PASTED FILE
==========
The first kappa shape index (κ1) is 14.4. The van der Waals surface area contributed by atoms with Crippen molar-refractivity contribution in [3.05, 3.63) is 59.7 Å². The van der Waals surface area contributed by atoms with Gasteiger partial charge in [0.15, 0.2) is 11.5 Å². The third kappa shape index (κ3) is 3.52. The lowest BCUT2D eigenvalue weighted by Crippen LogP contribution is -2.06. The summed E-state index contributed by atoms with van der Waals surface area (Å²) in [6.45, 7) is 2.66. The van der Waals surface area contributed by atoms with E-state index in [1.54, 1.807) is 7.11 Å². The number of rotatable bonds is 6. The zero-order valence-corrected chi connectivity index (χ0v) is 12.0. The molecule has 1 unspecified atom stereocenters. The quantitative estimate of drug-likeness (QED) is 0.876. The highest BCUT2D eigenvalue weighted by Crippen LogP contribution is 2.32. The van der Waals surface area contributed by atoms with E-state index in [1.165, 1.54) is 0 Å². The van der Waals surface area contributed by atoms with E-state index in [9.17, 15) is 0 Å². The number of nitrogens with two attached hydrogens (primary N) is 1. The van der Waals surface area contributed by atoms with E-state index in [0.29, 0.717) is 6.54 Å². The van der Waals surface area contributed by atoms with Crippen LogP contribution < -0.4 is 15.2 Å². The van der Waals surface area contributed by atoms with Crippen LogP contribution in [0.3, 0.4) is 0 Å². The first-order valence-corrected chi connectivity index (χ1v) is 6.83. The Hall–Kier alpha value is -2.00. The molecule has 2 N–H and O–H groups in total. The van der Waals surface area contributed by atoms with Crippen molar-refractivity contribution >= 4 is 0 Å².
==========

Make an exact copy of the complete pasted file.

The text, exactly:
The first kappa shape index (κ1) is 14.4. The van der Waals surface area contributed by atoms with Crippen molar-refractivity contribution in [3.05, 3.63) is 59.7 Å². The van der Waals surface area contributed by atoms with Gasteiger partial charge in [0.15, 0.2) is 11.5 Å². The third kappa shape index (κ3) is 3.52. The lowest BCUT2D eigenvalue weighted by Crippen LogP contribution is -2.06. The summed E-state index contributed by atoms with van der Waals surface area (Å²) in [6.45, 7) is 2.66. The van der Waals surface area contributed by atoms with E-state index in [1.54, 1.807) is 7.11 Å². The number of rotatable bonds is 6. The zero-order valence-corrected chi connectivity index (χ0v) is 12.0. The molecule has 1 unspecified atom stereocenters. The quantitative estimate of drug-likeness (QED) is 0.876. The highest BCUT2D eigenvalue weighted by Crippen LogP contribution is 2.32. The van der Waals surface area contributed by atoms with E-state index in [1.165, 1.54) is 0 Å². The van der Waals surface area contributed by atoms with E-state index in [9.17, 15) is 0 Å². The number of nitrogens with two attached hydrogens (primary N) is 1. The van der Waals surface area contributed by atoms with E-state index in [0.29, 0.717) is 6.54 Å². The van der Waals surface area contributed by atoms with Crippen LogP contribution < -0.4 is 15.2 Å². The van der Waals surface area contributed by atoms with Crippen LogP contribution in [0.3, 0.4) is 0 Å². The first-order valence-corrected chi connectivity index (χ1v) is 6.83. The Hall–Kier alpha value is -2.00. The molecule has 2 N–H and O–H groups in total. The van der Waals surface area contributed by atoms with Crippen molar-refractivity contribution >= 4 is 0 Å².